# How to determine from the formula that there is a phenyl group present in the molecule?

Why is the organic compound $\ce{C6H5-CH=CH-CH2Cl}$ named 3-chloro-1-phenylprop-1-ene and not 9-chloronon-5,7-dien-1,3-yne even though there is no specification whatsoever that there is a phenyl group in the organic molecule? $$\ce{C6H5-CH=CH-CH2Cl}$$ can also be written as $$\ce{CH#C-C#C-CH=CH-CH=CH-CH2-Cl}$$ and the name for this organic compound would be 9-chloronon-5,7-dien-1,3-yne. How do we surely know that there exists a phenyl group in the molecule?
Also why is phenyl treated as a substituent and cannot be considered in the longest chain?

• In your linear molecule you have -2,4-yne , why not 1,3 - yne? – porphyrin Aug 1 '16 at 18:42
• Note that the name 3-chloro-1-phenylprop-1-ene is correct and may be used in general nomenclature (for example, the context may favour the chain, so that the unsaturated acyclic structure may be recognized or substituents may be treated alike); however the preferred IUPAC name (PIN) for this compound is (3-chloroprop-1-en-1-yl)benzene. – Loong Aug 2 '16 at 11:10
• @porphyrin my bad...made the edit – oshhh Aug 2 '16 at 11:56

It's a matter of convention.

$\ce{C6H5}$ is conventionally used to represent phenyl because it is a common moiety. Your long, highly unsaturated, chain is also $\ce{C6H5}$, but it wouldn't conventionally be written like that without expansion, unless you're setting out to confuse someone.

• And many chemists would simplify and disambiguate further by writing Ph- instead of C6H5-... – matt_black Aug 2 '16 at 9:26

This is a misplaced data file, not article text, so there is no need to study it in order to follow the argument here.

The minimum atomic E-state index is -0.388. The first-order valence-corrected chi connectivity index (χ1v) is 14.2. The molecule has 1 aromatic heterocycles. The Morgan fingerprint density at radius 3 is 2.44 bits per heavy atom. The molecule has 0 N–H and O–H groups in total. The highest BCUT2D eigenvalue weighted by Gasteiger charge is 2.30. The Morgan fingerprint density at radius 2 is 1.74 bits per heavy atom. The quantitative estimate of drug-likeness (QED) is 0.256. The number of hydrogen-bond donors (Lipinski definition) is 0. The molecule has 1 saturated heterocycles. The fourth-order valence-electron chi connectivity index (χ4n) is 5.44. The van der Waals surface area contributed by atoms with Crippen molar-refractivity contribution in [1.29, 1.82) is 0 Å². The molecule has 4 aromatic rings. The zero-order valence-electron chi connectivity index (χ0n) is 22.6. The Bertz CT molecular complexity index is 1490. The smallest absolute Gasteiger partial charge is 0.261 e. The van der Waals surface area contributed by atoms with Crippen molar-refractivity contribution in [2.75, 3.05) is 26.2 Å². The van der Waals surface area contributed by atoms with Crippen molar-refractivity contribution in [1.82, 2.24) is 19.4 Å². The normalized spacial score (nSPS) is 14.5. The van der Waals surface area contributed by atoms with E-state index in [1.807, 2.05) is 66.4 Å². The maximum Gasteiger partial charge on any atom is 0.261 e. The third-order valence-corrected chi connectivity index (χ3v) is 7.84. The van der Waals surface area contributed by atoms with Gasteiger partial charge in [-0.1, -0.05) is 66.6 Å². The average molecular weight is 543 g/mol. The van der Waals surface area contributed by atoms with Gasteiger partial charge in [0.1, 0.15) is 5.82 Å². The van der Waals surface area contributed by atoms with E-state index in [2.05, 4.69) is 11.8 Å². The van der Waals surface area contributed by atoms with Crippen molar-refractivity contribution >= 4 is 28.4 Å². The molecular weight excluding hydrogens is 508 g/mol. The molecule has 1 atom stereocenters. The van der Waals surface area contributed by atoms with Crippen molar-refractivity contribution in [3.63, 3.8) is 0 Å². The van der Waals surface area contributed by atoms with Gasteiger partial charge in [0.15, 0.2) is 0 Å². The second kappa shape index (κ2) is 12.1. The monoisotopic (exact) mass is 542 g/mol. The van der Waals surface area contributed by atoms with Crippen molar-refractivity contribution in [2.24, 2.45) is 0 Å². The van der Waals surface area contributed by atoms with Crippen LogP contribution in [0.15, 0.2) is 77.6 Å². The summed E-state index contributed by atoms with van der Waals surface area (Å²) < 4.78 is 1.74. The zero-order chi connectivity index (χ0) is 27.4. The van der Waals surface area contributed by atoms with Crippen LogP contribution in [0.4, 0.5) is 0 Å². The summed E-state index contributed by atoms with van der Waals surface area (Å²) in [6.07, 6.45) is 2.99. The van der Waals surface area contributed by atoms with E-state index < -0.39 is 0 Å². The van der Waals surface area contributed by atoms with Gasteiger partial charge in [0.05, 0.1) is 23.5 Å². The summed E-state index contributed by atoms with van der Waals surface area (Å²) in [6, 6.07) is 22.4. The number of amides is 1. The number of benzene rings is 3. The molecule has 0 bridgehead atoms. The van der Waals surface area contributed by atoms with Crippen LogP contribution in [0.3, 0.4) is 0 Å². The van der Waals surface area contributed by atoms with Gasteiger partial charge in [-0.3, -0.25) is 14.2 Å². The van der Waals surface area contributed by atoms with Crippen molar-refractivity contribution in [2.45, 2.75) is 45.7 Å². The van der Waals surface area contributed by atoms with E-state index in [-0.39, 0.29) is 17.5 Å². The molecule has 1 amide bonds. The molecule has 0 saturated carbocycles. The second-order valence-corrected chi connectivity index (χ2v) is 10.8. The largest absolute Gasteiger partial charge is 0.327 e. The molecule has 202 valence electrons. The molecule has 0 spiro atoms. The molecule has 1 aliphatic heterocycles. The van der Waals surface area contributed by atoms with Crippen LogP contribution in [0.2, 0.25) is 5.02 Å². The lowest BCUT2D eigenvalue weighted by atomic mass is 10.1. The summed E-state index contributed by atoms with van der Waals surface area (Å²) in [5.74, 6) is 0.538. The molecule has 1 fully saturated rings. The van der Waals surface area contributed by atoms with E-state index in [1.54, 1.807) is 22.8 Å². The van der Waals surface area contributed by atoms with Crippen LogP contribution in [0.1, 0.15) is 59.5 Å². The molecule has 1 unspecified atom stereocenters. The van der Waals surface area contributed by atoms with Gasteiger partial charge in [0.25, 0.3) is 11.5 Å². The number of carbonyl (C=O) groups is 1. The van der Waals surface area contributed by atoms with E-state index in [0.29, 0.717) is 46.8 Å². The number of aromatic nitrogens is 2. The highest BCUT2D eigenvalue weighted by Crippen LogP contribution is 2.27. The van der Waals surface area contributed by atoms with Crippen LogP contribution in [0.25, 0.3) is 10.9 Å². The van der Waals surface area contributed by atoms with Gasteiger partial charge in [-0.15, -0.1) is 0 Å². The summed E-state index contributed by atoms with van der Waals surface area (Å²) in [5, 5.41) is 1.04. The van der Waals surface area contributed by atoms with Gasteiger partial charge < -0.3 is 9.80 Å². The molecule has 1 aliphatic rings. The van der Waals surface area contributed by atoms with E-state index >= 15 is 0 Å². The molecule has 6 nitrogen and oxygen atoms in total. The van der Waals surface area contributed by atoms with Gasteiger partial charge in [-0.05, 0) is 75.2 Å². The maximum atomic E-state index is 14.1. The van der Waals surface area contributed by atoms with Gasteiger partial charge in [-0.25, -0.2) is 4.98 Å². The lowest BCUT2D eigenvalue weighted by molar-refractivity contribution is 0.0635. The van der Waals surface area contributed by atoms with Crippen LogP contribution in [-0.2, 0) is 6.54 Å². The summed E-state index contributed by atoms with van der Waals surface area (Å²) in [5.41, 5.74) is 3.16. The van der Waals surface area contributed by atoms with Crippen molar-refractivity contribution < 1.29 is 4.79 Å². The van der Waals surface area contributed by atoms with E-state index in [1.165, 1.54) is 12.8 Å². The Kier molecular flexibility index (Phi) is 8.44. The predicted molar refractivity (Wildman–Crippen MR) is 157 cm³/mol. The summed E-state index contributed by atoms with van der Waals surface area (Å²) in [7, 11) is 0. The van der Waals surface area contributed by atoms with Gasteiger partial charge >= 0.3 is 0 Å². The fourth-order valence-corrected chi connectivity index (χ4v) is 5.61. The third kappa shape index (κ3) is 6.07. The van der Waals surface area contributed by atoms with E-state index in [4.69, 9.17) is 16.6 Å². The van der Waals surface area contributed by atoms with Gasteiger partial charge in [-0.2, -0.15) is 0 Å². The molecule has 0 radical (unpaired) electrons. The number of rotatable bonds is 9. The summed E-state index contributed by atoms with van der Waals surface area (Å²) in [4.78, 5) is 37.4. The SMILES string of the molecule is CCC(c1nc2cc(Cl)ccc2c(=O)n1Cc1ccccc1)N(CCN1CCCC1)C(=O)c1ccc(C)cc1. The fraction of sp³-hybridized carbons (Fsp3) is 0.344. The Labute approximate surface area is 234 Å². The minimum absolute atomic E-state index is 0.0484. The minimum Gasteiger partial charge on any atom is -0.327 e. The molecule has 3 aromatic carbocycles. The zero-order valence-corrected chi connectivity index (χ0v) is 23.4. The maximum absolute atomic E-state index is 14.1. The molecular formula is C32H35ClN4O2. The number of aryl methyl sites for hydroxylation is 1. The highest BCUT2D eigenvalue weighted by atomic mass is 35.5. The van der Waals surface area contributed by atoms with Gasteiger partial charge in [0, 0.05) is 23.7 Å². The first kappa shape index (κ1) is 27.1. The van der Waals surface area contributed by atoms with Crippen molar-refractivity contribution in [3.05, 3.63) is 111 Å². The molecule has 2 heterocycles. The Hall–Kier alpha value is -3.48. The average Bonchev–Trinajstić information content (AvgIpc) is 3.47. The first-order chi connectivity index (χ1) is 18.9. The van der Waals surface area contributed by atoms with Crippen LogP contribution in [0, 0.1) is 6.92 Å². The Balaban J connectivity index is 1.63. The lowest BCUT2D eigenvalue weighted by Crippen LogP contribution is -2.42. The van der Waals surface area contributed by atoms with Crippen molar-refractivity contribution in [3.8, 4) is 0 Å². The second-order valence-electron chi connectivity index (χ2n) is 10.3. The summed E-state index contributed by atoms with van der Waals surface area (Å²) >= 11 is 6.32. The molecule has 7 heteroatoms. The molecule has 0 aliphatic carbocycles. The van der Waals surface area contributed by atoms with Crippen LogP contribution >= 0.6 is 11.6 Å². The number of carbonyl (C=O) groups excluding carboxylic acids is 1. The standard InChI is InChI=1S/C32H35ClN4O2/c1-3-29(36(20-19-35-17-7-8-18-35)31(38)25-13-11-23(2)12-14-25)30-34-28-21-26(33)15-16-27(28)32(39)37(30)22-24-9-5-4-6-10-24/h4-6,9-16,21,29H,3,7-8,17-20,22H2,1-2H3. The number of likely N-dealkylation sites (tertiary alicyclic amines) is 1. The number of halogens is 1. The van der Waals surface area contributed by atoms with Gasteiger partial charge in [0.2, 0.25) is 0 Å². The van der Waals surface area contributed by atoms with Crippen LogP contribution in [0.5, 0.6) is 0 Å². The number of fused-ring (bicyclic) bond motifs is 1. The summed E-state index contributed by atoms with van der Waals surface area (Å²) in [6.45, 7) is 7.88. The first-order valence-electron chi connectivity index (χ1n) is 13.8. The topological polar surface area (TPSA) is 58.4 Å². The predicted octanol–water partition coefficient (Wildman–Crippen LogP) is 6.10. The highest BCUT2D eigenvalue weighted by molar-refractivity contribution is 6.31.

The first molecule is cinnamyl chloride and has the structure

where the phenyl group appears.

The reason why phenyl is described as a substitutent is that there is no naming rule which encompasses both aliphatic chains and rings. So chains and rings are considered separately and are substituent of each other. If the highest priority moiety is on a ring, the ring becomes the parent chain. If it is on a chain, like in your case, the chain becomes the parent hydride and the phenyl group is considered a substituent.

• This may be helpful, but it doesn't really answer the question. Could you expand it to address what was asked? – jonsca Aug 1 '16 at 23:10
• Note that the given compound actually does not include a principal characteristic group (which is expressed as a suffix or implied by the name of the functional parent compound) that could determine the senior parent structure. Therefore, according to Subsection P-52.2.8 of the current version of Nomenclature of Organic Chemistry, the ring is selected as the parent hydride to construct the preferred IUPAC name (PIN), i.e. (3-chloroprop-1-en-1-yl)benzene. Nevertheless, the context may favour the chain and the name 3-chloro-1-phenylprop-1-ene may be used in general nomenclature. – Loong Aug 2 '16 at 11:29